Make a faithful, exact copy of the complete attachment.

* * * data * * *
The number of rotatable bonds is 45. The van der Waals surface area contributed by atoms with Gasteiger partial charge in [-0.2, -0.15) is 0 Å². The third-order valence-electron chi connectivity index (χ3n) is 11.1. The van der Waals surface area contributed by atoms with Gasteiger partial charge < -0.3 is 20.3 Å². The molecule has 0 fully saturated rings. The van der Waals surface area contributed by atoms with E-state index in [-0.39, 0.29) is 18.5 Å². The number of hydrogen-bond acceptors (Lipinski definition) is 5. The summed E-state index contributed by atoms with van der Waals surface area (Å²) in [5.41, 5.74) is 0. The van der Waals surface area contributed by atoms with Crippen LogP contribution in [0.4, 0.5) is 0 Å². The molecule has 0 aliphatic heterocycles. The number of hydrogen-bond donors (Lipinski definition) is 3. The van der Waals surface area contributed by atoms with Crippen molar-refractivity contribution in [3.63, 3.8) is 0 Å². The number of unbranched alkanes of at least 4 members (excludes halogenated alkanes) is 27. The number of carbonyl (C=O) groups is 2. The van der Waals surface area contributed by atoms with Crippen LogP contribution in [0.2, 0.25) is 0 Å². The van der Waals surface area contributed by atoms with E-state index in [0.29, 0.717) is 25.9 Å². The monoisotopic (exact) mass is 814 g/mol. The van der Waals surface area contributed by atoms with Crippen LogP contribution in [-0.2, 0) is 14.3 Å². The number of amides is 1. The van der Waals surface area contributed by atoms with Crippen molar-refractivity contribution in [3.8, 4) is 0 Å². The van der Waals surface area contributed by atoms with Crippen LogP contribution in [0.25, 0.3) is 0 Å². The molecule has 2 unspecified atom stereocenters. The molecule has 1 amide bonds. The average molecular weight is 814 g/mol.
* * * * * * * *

The number of rotatable bonds is 45. The van der Waals surface area contributed by atoms with Gasteiger partial charge in [-0.2, -0.15) is 0 Å². The third-order valence-electron chi connectivity index (χ3n) is 11.1. The van der Waals surface area contributed by atoms with Gasteiger partial charge < -0.3 is 20.3 Å². The molecule has 0 fully saturated rings. The van der Waals surface area contributed by atoms with E-state index in [-0.39, 0.29) is 18.5 Å². The number of hydrogen-bond acceptors (Lipinski definition) is 5. The summed E-state index contributed by atoms with van der Waals surface area (Å²) in [5.41, 5.74) is 0. The van der Waals surface area contributed by atoms with Crippen LogP contribution in [0.4, 0.5) is 0 Å². The molecule has 0 aliphatic heterocycles. The number of hydrogen-bond donors (Lipinski definition) is 3. The van der Waals surface area contributed by atoms with Crippen molar-refractivity contribution in [3.63, 3.8) is 0 Å². The number of unbranched alkanes of at least 4 members (excludes halogenated alkanes) is 27. The number of carbonyl (C=O) groups is 2. The van der Waals surface area contributed by atoms with Crippen LogP contribution in [0.2, 0.25) is 0 Å². The van der Waals surface area contributed by atoms with E-state index in [0.29, 0.717) is 25.9 Å². The monoisotopic (exact) mass is 814 g/mol. The van der Waals surface area contributed by atoms with Crippen LogP contribution in [-0.2, 0) is 14.3 Å². The number of amides is 1. The van der Waals surface area contributed by atoms with Crippen molar-refractivity contribution in [3.8, 4) is 0 Å². The van der Waals surface area contributed by atoms with Crippen LogP contribution in [0.25, 0.3) is 0 Å². The molecule has 2 unspecified atom stereocenters. The molecule has 1 amide bonds. The average molecular weight is 814 g/mol.